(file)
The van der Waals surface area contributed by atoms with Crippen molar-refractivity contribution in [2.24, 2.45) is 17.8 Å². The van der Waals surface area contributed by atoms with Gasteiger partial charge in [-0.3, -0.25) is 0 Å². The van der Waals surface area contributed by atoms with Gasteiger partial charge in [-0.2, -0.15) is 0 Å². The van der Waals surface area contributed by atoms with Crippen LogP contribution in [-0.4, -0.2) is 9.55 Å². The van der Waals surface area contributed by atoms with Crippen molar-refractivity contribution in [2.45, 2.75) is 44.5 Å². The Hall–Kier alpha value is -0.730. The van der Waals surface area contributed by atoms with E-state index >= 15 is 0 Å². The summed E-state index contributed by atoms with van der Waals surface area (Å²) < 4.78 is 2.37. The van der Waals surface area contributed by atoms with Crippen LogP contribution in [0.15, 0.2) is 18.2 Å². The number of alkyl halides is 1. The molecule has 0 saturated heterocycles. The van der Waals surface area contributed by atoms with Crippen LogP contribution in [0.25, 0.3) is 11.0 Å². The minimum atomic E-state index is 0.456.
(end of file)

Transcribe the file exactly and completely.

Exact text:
The van der Waals surface area contributed by atoms with Crippen molar-refractivity contribution in [2.24, 2.45) is 17.8 Å². The van der Waals surface area contributed by atoms with Gasteiger partial charge in [-0.3, -0.25) is 0 Å². The van der Waals surface area contributed by atoms with Gasteiger partial charge in [-0.2, -0.15) is 0 Å². The van der Waals surface area contributed by atoms with Crippen LogP contribution in [-0.4, -0.2) is 9.55 Å². The van der Waals surface area contributed by atoms with Crippen molar-refractivity contribution in [2.45, 2.75) is 44.5 Å². The Hall–Kier alpha value is -0.730. The van der Waals surface area contributed by atoms with E-state index >= 15 is 0 Å². The summed E-state index contributed by atoms with van der Waals surface area (Å²) < 4.78 is 2.37. The van der Waals surface area contributed by atoms with Crippen LogP contribution in [0.15, 0.2) is 18.2 Å². The number of alkyl halides is 1. The molecule has 0 saturated heterocycles. The van der Waals surface area contributed by atoms with Crippen LogP contribution in [0.25, 0.3) is 11.0 Å². The minimum atomic E-state index is 0.456.